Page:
Realtors don't know how to read? Realtors don't know how to check inventory on their own? Of course, the room full of realtors was full of realtors who do essentially no business. The successful realtors look at this as a big, insulting JOKE.

    1. Hi Paul

      Well, the good news you reinforced many of the points I tried to make in the post. The bad news is that obviously there's some work to be done to improve your local meetings. This is a topic we discuss often with our network.

      Thanks for sharing your feedback and I do encourage you to share it with your broker as well.

  2. Our office manager is very good at using different forms of communication to the agents. Depending on what the agent feels comfortable with, she changes from phone to email to Twitter to text message all pretty seamlessly. It makes communication pretty easy around the office.

    -Tyler

    1. Hi Tyler

      That's encouraging. Multiple points and forms of communication is key. I hope more and more managers will start to give thought to how to best communicate and interact with their agents.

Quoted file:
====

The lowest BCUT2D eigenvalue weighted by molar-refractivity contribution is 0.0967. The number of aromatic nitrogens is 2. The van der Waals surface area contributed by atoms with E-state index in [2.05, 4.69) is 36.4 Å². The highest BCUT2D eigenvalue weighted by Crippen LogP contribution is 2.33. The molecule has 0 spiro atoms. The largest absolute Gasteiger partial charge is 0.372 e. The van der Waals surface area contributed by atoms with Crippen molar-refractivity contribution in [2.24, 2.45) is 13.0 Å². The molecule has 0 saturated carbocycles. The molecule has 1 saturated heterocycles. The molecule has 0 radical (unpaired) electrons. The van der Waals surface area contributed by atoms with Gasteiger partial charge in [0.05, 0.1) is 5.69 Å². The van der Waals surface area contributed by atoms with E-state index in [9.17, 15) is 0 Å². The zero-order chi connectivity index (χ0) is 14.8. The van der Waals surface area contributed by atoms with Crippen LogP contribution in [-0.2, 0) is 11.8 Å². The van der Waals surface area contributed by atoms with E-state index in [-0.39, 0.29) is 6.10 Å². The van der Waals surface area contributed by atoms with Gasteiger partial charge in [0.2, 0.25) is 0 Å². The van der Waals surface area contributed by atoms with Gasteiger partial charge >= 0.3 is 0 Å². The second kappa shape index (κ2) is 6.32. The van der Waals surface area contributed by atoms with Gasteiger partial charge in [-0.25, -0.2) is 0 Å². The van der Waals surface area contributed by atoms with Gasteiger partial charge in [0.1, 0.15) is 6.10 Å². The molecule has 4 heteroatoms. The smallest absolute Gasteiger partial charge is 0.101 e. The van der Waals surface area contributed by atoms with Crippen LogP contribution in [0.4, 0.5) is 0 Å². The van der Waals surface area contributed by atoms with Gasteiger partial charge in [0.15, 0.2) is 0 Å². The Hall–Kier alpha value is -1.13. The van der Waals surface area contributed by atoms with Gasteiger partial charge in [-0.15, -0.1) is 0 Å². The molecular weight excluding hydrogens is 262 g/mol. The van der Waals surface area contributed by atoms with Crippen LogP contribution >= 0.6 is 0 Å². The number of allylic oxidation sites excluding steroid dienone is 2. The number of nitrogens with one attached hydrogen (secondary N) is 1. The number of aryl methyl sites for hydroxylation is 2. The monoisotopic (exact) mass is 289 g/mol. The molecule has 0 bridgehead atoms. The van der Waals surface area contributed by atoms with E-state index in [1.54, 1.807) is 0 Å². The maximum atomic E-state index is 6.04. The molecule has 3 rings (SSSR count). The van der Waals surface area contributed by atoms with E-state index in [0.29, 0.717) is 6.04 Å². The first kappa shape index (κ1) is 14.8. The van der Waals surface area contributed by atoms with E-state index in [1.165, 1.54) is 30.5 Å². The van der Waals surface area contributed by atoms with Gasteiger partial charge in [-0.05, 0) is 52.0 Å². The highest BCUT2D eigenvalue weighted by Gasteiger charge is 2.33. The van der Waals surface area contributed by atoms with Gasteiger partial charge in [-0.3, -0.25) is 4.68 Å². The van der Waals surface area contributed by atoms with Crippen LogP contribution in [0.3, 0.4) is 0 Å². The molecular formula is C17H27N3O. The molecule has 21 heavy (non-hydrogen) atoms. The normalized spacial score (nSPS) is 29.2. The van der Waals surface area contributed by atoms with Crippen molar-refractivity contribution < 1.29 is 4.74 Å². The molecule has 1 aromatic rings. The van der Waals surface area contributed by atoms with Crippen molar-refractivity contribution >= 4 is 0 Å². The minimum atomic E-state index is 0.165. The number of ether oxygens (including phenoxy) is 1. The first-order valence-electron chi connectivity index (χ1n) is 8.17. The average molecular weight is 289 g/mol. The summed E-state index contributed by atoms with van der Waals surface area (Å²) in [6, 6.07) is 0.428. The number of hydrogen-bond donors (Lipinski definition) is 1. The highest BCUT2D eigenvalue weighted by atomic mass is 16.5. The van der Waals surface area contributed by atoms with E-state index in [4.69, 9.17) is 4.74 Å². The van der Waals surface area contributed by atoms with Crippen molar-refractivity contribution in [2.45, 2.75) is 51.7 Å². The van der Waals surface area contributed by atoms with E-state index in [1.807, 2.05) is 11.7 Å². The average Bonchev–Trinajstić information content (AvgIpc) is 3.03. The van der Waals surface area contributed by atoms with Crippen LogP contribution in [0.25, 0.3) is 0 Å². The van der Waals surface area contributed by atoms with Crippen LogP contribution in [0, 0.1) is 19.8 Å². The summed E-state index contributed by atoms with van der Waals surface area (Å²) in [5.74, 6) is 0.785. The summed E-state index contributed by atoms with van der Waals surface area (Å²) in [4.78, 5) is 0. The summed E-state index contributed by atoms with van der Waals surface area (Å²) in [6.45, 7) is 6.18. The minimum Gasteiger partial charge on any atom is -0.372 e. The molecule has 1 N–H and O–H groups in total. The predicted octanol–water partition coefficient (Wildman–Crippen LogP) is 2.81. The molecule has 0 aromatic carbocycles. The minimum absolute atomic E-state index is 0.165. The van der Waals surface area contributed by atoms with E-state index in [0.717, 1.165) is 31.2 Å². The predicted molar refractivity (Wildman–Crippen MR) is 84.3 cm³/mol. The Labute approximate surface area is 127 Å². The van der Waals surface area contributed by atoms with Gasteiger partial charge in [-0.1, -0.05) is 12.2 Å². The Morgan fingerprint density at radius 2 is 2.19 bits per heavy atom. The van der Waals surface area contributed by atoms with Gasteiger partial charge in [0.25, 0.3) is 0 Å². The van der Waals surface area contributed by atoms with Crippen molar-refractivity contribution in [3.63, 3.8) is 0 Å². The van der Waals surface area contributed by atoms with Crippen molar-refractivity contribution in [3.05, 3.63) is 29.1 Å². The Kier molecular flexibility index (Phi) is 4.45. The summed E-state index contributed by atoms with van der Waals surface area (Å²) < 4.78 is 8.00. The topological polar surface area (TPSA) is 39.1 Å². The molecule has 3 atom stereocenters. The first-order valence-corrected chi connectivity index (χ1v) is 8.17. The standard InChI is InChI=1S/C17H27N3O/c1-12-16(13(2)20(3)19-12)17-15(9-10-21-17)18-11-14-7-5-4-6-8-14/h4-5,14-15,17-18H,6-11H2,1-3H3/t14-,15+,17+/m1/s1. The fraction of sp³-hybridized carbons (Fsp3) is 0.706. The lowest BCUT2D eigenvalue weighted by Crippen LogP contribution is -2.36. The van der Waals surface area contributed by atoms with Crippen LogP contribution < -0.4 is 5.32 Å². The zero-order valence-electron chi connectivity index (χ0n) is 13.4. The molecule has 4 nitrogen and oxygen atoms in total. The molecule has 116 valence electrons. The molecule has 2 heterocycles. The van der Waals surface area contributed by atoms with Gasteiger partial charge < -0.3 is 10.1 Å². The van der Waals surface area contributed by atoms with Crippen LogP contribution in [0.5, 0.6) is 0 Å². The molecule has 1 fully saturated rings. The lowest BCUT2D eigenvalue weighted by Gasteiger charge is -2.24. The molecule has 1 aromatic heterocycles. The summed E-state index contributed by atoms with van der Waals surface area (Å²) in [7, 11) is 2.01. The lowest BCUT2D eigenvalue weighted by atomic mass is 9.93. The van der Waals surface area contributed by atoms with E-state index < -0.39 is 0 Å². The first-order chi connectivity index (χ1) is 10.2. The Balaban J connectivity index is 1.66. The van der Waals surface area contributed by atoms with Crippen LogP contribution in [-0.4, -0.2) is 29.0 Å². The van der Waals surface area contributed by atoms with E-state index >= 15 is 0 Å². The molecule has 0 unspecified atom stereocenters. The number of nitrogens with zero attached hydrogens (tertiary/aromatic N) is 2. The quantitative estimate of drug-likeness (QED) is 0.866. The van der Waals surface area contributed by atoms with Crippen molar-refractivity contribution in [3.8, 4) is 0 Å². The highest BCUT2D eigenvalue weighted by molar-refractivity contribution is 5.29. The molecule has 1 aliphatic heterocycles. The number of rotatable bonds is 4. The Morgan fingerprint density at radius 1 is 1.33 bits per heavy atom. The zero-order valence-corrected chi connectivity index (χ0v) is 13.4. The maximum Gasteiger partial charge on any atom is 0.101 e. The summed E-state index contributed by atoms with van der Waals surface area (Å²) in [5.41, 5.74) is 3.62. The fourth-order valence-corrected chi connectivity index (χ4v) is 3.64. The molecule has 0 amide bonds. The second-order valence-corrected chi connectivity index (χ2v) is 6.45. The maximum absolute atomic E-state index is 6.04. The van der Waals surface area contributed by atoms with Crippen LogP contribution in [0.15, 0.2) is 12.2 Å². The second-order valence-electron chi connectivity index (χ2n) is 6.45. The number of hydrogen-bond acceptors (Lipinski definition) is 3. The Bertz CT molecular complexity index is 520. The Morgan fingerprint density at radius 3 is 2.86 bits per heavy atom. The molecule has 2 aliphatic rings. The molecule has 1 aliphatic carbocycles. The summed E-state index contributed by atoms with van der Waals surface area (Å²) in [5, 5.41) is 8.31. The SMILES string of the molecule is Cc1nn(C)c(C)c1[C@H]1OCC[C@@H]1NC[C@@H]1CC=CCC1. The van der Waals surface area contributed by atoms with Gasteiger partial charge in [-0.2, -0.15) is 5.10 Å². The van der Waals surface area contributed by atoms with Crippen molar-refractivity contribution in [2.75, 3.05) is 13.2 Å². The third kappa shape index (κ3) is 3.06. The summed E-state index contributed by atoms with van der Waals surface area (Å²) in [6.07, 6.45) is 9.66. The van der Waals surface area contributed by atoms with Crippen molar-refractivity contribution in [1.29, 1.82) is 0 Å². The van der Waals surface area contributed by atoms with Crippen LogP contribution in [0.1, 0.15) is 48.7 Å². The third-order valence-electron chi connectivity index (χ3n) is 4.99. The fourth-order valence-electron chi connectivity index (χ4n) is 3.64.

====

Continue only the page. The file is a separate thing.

3. The question is not whether or not sales meetings should exist (they are just another tool), but rather whether ineffective sales management should exist and continue to be supported in a brokerage. There is a huge leadership void in the brokerages across the United States, both from local sales management to broker-owners. A highly effective sales manager is a leader who uses the sales meeting as a platform to drive sales; and would be comfortable and welcome as a leader in any sales organization outside of real estate. He/she would also be compensated based on results, not babysitting. Sales meeings, flipcharts, PowerPoints, Webinars, social media sites and the such are all communication tools that will make no difference when the message is flawed. Deliver value/ideas which can be measured in sales success by the agents. Or don't and continue to scratch your head.